Christine St Anne: The Exchange Traded Fund or the ETF market certainly had a number of changes last year. Today, I am joined by Morningstar's Tim Murphy to give us the latest insights into the ETF wrap-up for 2012. Tim, welcome.
Tim Murphy: Hi, Christine.
St. Anne: Tim, so who were the top performers for the last quarter of 2012?
Murphy: So last quarter was a – very much a risk gone quarter. Lots of equity markets fared quite well around the world and that was certainly reflected in the types of ETFs and their performance that it was achieved in the fourth quarter. So topping the pops was the iShares' China ETF and then you saw a range of other new, mostly equity-related ETFs topping the charts behind that as equity markets were right around the world rallied quite strongly.
St. Anne: What about the laggers?
Murphy: So the bottom of the list was you know a couple of the commodity ones seem to have stood out in particular. You know things like natural gas where there has been a big over supply, come on board in the US. It really took a breather in the last quarter, it's fair to say.
St. Anne: Tim, last year we had a number of fixed-income and commodity ETF products coming into the market. How did they go with investor support?
Murphy: So you know, varying levels of support. None of those new ETFs took huge amounts of assets. I think one of the fixed interest ETFs got up just up by the $50 million, but in the rest, somewhere beneath that. So we haven't seen huge investor take-up just yet. But that's also partly a cyclical as well, given there wasn't a lot of new assets flowing into many e-products of any description last year, whether there were ETFs funds are into the market. So, I think you certainly saw a lot of new products being launched last year which will lay the ground work for all sorts of future development, future demand in coming years.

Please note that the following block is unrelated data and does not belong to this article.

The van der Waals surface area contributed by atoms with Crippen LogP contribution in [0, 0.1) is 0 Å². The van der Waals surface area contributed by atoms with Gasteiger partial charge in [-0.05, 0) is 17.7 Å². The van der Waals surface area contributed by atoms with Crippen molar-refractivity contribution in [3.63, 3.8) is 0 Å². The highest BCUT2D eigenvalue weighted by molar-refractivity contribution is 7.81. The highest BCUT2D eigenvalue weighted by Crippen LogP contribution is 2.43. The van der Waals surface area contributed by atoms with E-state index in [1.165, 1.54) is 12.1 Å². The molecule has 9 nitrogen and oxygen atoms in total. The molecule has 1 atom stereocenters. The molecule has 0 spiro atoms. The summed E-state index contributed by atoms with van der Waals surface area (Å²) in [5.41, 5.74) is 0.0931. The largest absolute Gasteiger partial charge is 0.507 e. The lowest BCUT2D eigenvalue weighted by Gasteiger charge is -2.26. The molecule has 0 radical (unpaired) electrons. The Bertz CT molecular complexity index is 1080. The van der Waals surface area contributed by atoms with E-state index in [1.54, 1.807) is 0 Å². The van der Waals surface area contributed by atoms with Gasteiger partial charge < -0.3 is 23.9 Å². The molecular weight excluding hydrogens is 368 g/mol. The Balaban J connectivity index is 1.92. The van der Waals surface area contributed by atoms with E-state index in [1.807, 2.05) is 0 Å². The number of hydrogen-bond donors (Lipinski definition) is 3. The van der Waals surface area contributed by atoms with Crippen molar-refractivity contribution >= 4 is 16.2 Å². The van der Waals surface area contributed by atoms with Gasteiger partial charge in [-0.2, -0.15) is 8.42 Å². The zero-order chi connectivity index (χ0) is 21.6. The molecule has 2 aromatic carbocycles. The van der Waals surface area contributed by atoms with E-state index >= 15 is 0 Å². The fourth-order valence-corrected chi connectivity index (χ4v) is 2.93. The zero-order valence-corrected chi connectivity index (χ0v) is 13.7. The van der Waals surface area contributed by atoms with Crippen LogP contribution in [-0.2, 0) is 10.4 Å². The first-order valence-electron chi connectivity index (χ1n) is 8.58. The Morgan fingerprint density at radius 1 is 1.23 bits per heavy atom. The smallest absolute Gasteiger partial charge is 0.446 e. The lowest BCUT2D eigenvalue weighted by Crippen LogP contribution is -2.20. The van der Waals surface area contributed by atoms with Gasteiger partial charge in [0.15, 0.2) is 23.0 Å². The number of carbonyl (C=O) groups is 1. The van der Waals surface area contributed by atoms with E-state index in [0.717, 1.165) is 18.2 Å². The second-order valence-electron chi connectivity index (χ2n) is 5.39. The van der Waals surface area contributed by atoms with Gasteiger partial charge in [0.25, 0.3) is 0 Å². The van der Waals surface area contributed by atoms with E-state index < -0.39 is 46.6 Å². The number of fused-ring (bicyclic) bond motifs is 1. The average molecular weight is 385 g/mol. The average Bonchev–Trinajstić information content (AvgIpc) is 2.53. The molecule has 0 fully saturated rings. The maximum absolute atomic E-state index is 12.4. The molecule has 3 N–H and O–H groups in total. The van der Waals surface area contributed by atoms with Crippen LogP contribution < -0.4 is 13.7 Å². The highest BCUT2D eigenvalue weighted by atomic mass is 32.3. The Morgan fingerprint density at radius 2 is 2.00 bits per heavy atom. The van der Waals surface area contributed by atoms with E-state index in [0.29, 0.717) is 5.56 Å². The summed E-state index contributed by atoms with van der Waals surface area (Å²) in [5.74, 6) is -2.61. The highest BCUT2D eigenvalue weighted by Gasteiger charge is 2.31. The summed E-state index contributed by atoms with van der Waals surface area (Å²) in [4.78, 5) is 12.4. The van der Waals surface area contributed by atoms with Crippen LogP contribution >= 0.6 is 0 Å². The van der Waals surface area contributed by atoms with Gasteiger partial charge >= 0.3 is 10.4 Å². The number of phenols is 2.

St. Anne: How are the ETF market compared with managed funds?
Murphy: In terms of flows, ETFs did pretty well. So, total asset levels sort of increased about 25 per cent year-on-year. Now a good chunk of that was market movement in relation to particularly the second half of the year, equity markets in particular taking off and certainly at this stage, most of the larger ETFs in Australia are equity related. So that factored in. But you did see some nice inflows too into a handful of some of the specific equity ETFs, and then Alpha was a combination of the newer ones particularly in fixed interest as you mentioned before.
St. Anne: Tim, so does this mean that you see more investors focus on ETFs rather than managed funds?
Murphy: Well, you are not going to see a wholesale shift but certainly at the margin, you are seeing that. And that comes back to the cost factor, you know, FOFA (future of financial advice) comes informally on 1 July this year. This trend towards lower cost investing is a structural change. It's not going to go away. So in most cases, at the margin that's going to favor lower cost ETFs at the expense of higher cost managed funds. At the same time you are seeing more managed fund products come to market that are lower cost and are addressing that. So certainly those are the structural change taking place is a benefit of ETFs and should be a tailwind to it rolling forward. But you are not going to see a wholesale – everything out of managed funds into ETFs, no, at this point.
St. Anne: Tim, thanks so much for your insights today.
Murphy: Thanks Christine.